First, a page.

College of Natural Resources, UC Berkeley

Forestry Club Marks Centennial With New Benches

May 7, 2012

Six new carved redwood benches, weighing 1,500-2,000 pounds each, made the journey from UC Russell Reservation, a research facility in the hills of Contra Costa County, to their new home adjacent to Mulford Hall today (May 7) to commemorate the 100-year anniversary of the UC Berkeley Forestry Club. The new 10-foot-long benches were carved by current forestry students, fire science associate professor Scott Stephens, and Tom Klatt, the environmental projects manager with the Vice Provost’s office.

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The Forestry Club commemorative benches, in place less than a day, are already an appealing resting spot.

“This project has been in the works for two and half years,” said Stephens. “Maybe they will make it to the bicentennial of the Forestry Club." The historic club was created before the forestry major at UC Berkeley, and this early group was influential in the creation of the forestry major that is still in place today at the College of Natural Resources.

The new seating area replaces the now-decomposing benches that have been on campus since 1922, when "The Foresters' Circle" was placed in the eucalyptus grove by the then-fledgling Foresty Club. The benches later migrated to several campus locations, including Mulford Hall. The plaques from the original benches will be placed in a case in Mulford, where there is already an extensive wood exhibit on the first floor.

The logs for the new benches were donated by Humboldt Redwood Company and each bench has a plaque, some commemorating the centennial, and some bearing the same inscription as the original benches: “May the ideals fostered here play a worthy part in the conservation of the beauty and usefulness of our forests.”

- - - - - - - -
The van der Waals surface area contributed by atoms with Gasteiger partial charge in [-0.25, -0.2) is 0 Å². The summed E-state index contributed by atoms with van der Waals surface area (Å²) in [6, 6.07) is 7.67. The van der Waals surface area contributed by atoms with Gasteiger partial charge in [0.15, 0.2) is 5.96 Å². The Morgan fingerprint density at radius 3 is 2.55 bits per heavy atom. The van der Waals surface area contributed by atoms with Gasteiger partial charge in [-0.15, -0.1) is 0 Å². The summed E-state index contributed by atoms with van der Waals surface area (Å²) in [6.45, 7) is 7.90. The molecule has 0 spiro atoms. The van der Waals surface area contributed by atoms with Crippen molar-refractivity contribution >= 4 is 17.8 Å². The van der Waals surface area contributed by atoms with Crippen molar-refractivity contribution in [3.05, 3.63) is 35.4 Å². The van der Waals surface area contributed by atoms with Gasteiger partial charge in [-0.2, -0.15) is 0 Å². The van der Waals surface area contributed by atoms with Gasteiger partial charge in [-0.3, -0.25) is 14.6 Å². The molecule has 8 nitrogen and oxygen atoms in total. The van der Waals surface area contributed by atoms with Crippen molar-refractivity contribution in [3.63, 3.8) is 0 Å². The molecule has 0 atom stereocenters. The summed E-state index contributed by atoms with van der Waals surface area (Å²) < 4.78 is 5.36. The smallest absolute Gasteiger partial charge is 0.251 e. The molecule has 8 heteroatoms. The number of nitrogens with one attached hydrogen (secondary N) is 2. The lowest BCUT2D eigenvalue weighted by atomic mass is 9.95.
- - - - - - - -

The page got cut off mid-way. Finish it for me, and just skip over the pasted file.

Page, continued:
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The original Foresters' Circle was placed in the Eucalyptus Grove in 1922 and is now badly decomposed.

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Heavy chains secured the load on its journey to campus.

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Tom Klatt drives the forklift as Scott Stephens makes adjustments.

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Tom Klatt drives the forklift as Tim Pine (top) and Scott Stephens steady the load.

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The nearly 2,000 pound log bench is hoisted above the narrow entryway.

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The first bench is placed in a shady corner.

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The inscription on the new plaque is the same as on the original 1922 benches.

Story and photos by Ann Brody Guy

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